June 14 (Bloomberg) -- The rand weakened for the first time in three days as metal prices and stocks fell after Spain’s borrowing costs rose, fueling concern the euro-area debt crisis is worsening.
South Africa’s currency depreciated 0.2 percent to 8.4119 per dollar as of 4:28 p.m. in Johannesburg. Yields on the nation’s 6.75 percent bonds due 2021 fell five basis points, or 0.05 percentage point, to 7.56 percent.
Spain’s borrowing costs rose to a euro-era record today after its credit rating was lowered three steps to Baa3 by Moody’s Investors Service yesterday. Greece holds elections this weekend that may determine whether it stays in the euro zone. The euro area is South Africa’s biggest regional trading partner, buying a fifth of the nation’s exports.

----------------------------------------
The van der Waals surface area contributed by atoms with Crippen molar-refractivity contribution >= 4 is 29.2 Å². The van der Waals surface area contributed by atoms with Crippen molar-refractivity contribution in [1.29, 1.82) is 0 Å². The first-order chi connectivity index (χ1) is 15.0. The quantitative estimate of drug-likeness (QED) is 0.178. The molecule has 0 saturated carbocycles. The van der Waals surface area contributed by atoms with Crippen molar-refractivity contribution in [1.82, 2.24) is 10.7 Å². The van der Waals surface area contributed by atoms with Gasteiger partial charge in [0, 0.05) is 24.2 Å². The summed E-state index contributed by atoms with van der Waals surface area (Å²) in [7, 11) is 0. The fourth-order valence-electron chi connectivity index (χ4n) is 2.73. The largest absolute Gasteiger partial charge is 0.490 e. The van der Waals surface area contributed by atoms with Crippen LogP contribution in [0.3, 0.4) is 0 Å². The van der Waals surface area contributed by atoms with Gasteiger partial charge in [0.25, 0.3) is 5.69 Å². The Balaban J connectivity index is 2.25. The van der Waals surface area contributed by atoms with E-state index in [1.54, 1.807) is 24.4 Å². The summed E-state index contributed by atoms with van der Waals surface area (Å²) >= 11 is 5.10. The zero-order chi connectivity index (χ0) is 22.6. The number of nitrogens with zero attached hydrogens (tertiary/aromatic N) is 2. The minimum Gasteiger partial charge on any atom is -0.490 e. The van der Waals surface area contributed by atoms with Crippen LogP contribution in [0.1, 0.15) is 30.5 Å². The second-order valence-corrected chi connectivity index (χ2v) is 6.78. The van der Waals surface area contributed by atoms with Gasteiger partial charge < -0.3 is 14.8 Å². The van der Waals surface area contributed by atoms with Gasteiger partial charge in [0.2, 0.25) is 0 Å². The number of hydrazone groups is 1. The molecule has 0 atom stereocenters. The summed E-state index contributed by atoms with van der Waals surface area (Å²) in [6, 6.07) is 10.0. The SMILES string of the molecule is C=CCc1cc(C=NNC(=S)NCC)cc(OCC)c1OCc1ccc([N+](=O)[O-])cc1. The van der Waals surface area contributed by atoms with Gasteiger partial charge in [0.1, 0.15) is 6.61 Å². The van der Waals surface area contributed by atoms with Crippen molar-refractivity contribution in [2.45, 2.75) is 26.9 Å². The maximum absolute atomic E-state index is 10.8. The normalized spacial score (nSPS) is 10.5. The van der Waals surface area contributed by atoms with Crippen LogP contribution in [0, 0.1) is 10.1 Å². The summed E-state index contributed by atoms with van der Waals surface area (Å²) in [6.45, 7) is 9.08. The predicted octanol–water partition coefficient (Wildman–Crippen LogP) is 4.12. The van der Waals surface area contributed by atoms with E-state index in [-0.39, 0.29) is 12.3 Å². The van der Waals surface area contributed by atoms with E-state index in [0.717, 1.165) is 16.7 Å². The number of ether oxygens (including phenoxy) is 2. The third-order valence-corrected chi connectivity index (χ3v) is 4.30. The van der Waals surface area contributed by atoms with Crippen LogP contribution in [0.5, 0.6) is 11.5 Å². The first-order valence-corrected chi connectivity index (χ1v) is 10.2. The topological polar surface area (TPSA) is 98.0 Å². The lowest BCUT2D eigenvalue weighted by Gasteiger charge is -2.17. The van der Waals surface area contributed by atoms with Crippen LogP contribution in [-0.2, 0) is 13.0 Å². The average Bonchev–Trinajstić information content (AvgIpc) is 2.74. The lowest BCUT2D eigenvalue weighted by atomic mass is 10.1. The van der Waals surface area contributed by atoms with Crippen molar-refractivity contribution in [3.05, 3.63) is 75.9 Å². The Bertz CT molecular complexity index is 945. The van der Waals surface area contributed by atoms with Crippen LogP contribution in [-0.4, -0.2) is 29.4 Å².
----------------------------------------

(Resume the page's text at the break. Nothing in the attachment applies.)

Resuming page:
“Risk aversion remains the order of the day ahead of the much-anticipated Greek election,” Nomvuyo Guma, a currency strategist at Standard Bank Group Ltd. in Johannesburg, said in e-mailed comments.
A benchmark index of emerging-market stocks declined as much as 0.8 percent. South Africa’s benchmark stock index dropped as much as 1.1 percent, led by commodity exporters including Anglo American Plc and BHP Billiton Ltd, as the prices of metals including copper fell.
The rand stayed weaker after more Americans than forecast applied for unemployment insurance payments last week, and consumer prices in the world’s biggest economy fell by the most in more than three years.
With the U.S. economy slowing and inflation cooling, the Federal Reserve may have more flexibility to take further action to bolster growth. The rand may pare its decline if stimulus measures boost riskier assets, Guma said.
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